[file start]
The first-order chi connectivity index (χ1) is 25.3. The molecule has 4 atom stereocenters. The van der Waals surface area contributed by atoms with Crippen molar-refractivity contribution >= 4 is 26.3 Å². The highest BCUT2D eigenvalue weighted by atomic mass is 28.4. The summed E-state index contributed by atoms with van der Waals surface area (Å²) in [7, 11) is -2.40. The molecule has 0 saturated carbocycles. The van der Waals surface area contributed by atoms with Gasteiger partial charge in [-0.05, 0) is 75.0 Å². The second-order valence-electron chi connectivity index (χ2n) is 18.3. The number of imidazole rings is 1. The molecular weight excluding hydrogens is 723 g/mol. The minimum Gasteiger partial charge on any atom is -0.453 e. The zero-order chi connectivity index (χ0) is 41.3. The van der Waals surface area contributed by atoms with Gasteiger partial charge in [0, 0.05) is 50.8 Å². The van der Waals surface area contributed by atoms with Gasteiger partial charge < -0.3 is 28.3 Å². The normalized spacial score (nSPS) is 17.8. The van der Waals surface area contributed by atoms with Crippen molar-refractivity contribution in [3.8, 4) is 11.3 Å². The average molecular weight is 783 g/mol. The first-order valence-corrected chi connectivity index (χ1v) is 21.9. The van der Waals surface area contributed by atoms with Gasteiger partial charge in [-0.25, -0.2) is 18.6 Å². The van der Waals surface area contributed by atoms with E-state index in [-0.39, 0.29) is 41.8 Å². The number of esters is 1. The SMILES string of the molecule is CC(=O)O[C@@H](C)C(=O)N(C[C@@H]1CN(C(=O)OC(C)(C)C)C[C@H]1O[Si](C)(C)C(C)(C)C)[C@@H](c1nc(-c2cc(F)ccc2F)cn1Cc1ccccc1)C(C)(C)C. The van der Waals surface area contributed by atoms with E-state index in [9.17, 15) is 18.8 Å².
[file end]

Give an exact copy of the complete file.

The first-order chi connectivity index (χ1) is 25.3. The molecule has 4 atom stereocenters. The van der Waals surface area contributed by atoms with Crippen molar-refractivity contribution >= 4 is 26.3 Å². The highest BCUT2D eigenvalue weighted by atomic mass is 28.4. The summed E-state index contributed by atoms with van der Waals surface area (Å²) in [7, 11) is -2.40. The molecule has 0 saturated carbocycles. The van der Waals surface area contributed by atoms with Gasteiger partial charge in [-0.05, 0) is 75.0 Å². The second-order valence-electron chi connectivity index (χ2n) is 18.3. The number of imidazole rings is 1. The molecular weight excluding hydrogens is 723 g/mol. The minimum Gasteiger partial charge on any atom is -0.453 e. The zero-order chi connectivity index (χ0) is 41.3. The van der Waals surface area contributed by atoms with Gasteiger partial charge in [0, 0.05) is 50.8 Å². The van der Waals surface area contributed by atoms with Gasteiger partial charge < -0.3 is 28.3 Å². The normalized spacial score (nSPS) is 17.8. The van der Waals surface area contributed by atoms with Crippen molar-refractivity contribution in [3.8, 4) is 11.3 Å². The average molecular weight is 783 g/mol. The first-order valence-corrected chi connectivity index (χ1v) is 21.9. The van der Waals surface area contributed by atoms with Gasteiger partial charge in [-0.25, -0.2) is 18.6 Å². The van der Waals surface area contributed by atoms with E-state index in [-0.39, 0.29) is 41.8 Å². The number of esters is 1. The SMILES string of the molecule is CC(=O)O[C@@H](C)C(=O)N(C[C@@H]1CN(C(=O)OC(C)(C)C)C[C@H]1O[Si](C)(C)C(C)(C)C)[C@@H](c1nc(-c2cc(F)ccc2F)cn1Cc1ccccc1)C(C)(C)C. The van der Waals surface area contributed by atoms with E-state index in [9.17, 15) is 18.8 Å².